"Done," Erik said, "thanks," and dragged Charles out of the room before either one of them could get suckered into buying any pot.
"Do you actually have a plan?" Charles said, on their way back to his room. Erik squinted, determined and a little stoned, and smiled.
"We're going to run them hard," he said, "and it's going to make them proud to be part of this. We're going to make them want it."
"Why did we have to get permission for that?" Charles said. "I mean, that's the way it's supposed to work, right? We'll just push them harder during pledge week--well, you will, because I don't actually have the inclination to participate in hazing--"
"No," Erik said, vicious suddenly. "No, fuck that, they're going to--the system is flawed, okay? We butter them up during rush, make them feel like they're special and shit, and then if they don't cut it during pledge week we just axe them? No. No. We're not doing this shit like this anymore."
"Not that I don't agree with you," Charles said, "but what, exactly, are you proposing?"
"The truth," Erik said. "A choice. We lay it on the line up front, after rush, what it's gonna be, and then they can decide if they want to do it or not. If they pledge then they're in--they're not obeying to try to win our fucking acceptance, they're doing it to win our respect."
"That's actually," Charles said, blinking. There was something in the set of Erik's jaw that made Charles wonder what was going on in his head, but he couldn't help but be kind of proud. Normally Erik was a little less…egalitarian. "Wow. I was expecting that to be scary, but I'm actually really impressed--"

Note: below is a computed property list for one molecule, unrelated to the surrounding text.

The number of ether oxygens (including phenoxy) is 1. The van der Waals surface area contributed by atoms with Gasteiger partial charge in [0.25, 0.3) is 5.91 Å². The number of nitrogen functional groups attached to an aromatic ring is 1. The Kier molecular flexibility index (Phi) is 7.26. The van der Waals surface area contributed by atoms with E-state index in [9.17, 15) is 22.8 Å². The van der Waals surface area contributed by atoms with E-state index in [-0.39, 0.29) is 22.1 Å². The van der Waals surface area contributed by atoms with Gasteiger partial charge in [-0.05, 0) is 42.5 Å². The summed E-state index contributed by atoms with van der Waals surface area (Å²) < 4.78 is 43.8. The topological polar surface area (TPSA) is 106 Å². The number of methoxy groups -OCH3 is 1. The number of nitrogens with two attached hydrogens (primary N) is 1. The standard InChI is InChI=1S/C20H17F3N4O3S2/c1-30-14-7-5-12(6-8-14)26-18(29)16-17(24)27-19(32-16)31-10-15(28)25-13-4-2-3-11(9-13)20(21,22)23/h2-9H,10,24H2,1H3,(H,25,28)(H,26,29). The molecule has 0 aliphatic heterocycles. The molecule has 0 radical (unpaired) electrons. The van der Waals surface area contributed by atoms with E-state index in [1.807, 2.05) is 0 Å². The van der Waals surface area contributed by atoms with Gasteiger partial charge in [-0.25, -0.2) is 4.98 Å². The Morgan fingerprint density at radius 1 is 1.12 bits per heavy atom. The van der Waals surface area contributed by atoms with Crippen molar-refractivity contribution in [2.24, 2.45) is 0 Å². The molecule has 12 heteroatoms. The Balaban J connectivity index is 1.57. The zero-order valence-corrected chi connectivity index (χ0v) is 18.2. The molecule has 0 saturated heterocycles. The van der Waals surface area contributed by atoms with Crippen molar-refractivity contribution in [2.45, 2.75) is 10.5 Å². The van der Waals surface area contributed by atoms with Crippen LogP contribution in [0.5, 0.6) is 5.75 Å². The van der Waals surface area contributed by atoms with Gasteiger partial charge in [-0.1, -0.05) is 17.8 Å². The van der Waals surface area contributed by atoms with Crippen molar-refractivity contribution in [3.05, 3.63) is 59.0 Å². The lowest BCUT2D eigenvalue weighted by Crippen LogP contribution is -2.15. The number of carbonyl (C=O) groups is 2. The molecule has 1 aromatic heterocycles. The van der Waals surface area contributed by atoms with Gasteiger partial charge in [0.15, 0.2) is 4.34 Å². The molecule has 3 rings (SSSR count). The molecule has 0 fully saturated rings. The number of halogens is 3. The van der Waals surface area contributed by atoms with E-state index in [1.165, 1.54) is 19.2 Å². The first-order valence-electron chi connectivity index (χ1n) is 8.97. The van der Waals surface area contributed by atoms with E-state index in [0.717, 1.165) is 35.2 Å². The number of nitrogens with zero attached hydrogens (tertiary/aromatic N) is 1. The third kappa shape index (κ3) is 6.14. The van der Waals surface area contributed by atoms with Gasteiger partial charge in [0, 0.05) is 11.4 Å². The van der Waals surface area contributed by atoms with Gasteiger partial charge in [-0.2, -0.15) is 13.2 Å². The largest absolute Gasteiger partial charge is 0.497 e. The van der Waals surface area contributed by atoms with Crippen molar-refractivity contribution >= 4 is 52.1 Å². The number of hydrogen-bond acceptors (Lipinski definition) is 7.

"And we rush them in the fall," Erik added, "but pledge them in the spring. That way we catch all the bitter cast-offs from the other houses, and they'll be even easier to turn against Zeta."
"And there it is," Charles said, sighing. "I knew it was too good to be true."
"We have to change the way it works," Erik insisted. "Greek life, this could be--this should be the college experience everyone wants. And not because of the formals or whatever, but because of the brotherhood, you get me? That's what it used to be, but now…the culture's all wrong, it's about, I don't know, strippers at parties or who you're fucking or the beer you're drinking, the dues you pay to buy into this…this whole status system, right? Well, fuck that. ABG isn't going to part of that shit anymore, not while I'm around. We can be more."
"So…a better class of frat," Charles said, and Erik grinned at him, a wild edge to it.
"A stronger class of frat," he said. "But hey, you call it whatever you want."